Credit unions of all stripes and sizes have long labored to optimize back-office operations. At the same time, they strive to improve member experience. Nowhere do these two challenges overlap so strikingly and advantageously as when it comes to automating “the last mile” of credit union operations via robotic process automation (RPA).
In most cases, The Lab is initially engaged to deliver operations standardization, business intelligence and analytics, and RPA-enabled improvements: productivity gains, labor savings, revenue lift, and cycle-time reduction. Yet half of these operational improvements also directly enhance member experience (MX) as a baked-in byproduct.
The benefits available from these “byproduct” MX gains are some of the most valuable and sought-after today: higher member retention, increased cross-selling opportunities, and improved margin management. Thus these two birds- for-one-stone opportunities (productivity + MX gains) are the ideal starting point for any RPA initiative.
What is the definition of credit union member experience?
Member experience, commonly referred to as MX, is defined as the end-to-end customer perceptions of credit union members as they engage with the services that are provided by the credit union. These experiences will vary by different product types within the credit union. As an example, the member experience of someone seeking a new loan will follow a different path when compared to a member who is simply depositing a check at a branch. The trend of member experience improvement hatched from roots of increased customer service of digitized processes on Amazon.com and similar customer-focused websites.
As a result of the increased demand for member experience improvement in credit unions, many new job positions such as Chief Member Experience Officer, Vice President of Member Experience Improvement, and even Member Experience Analysts are trending on job websites like LinkedIn. In addition to new jobs, member experience improvement conferences have become hot topics and must-attend events albeit mostly through web conferences and webinars in 2020 and 2021.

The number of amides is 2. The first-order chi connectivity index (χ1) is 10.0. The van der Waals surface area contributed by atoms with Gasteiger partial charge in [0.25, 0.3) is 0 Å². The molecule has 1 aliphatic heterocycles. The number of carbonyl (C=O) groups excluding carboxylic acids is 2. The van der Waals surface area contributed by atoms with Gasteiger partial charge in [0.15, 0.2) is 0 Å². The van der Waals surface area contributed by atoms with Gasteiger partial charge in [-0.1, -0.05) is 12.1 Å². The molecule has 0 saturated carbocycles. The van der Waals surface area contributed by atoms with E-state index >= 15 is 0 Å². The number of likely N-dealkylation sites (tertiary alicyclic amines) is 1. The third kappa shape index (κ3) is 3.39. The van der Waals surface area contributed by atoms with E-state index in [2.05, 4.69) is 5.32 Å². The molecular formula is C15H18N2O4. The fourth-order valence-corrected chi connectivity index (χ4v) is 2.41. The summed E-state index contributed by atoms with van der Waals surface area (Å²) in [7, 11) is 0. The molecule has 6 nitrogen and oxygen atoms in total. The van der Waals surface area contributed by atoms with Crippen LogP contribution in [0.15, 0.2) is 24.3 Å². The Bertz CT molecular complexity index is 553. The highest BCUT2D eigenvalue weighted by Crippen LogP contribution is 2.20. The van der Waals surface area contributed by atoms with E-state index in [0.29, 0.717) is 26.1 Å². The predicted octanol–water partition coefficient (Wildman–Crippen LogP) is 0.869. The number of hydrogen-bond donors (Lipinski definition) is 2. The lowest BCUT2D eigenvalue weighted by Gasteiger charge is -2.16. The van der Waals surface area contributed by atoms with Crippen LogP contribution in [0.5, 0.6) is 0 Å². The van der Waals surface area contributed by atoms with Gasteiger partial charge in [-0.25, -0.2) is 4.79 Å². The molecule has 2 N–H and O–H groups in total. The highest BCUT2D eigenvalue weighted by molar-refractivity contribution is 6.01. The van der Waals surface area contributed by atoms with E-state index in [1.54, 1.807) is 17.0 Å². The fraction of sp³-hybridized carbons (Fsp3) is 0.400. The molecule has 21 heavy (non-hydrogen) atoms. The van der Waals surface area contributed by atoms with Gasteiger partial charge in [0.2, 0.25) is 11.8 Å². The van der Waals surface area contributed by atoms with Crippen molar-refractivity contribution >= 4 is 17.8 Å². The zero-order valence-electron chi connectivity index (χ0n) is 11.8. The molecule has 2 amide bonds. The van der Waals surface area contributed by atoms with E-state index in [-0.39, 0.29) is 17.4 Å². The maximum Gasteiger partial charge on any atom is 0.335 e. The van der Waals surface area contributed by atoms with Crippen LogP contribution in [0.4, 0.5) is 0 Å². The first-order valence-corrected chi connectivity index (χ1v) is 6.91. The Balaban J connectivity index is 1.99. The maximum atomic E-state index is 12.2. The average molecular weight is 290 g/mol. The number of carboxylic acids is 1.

In this article—comprised of a mashup of The Lab’s experience with different credit unions, to protect their identities while revealing a wealth of automation opportunities—we address stumbling blocks which often cause these “two-bird” opportunities to go overlooked. Then we show how The Lab automated one—in less than six weeks!
In this article, “the credit union” (remember, an anonymized mashup) sought to standardize wall-to-wall operations and automate with RPA “bots.”
The goal was to handle substantially more volume without adding a substantial number of new employees. This is the holy grail of automation for growth; it’s called improving “operating leverage.” Fortunately, investing in improved operating leverage also delivers benefits during an economic downturn: fewer, if any, employees have to be terminated.
The “credit union” in this story purchased a “starter package” of RPA technology, established an internal team, and promptly hit headwinds in their efforts to identify valuable RPA candidates, or “use cases.” That’s because virtually every process that initially seemed like an ideal candidate, turned out, upon scrutiny, to contain an average of 30 percent corrective activity, or rework.
For example, information came into the back office—on loan applications, renewal notices, or account-onboarding packages—with up to 60 percent of the documents having fields with either missing or incorrect information. Credit union employees then had to spend their time and creativity performing detective work to solve these not-in-good-order (NIGO) “crimes.”
Importantly, these one-off corrections are not work that bots were designed to do—nor, for that matter, highly educated, costly, knowledge workers (a.k.a. credit-union office workers). After laboring for a year and finding only a dozen RPA-worthy opportunities that delivered minimal gains, the credit union turned to The Lab to help.
Credit union operations can benefit from enterprise-wide robotic process automation: across retail branches, lines of business, support groups, and of course the back office. The Lab maintains an entire org-chart-based RPA Inventory of typically-available bots (i.e., use-cases):
As you can see, The Lab has identified almost 400 “off-the-shelf” commonly-recurring RPA opportunities for installing credit-union robots. But of course, there are countless more—every credit union is a bottomless lake of bot automation opportunities. Over the next few years, these use-cases will all be ultimately automated with RPA. But right now, the competitive task at hand is to find the “two-bird” RPA opportunities in this haystack. The credit union in this story now faced the prospect of not dozens, but rather hundreds of possibilities. Where to start? There were two places—but process must precede any debate of solution.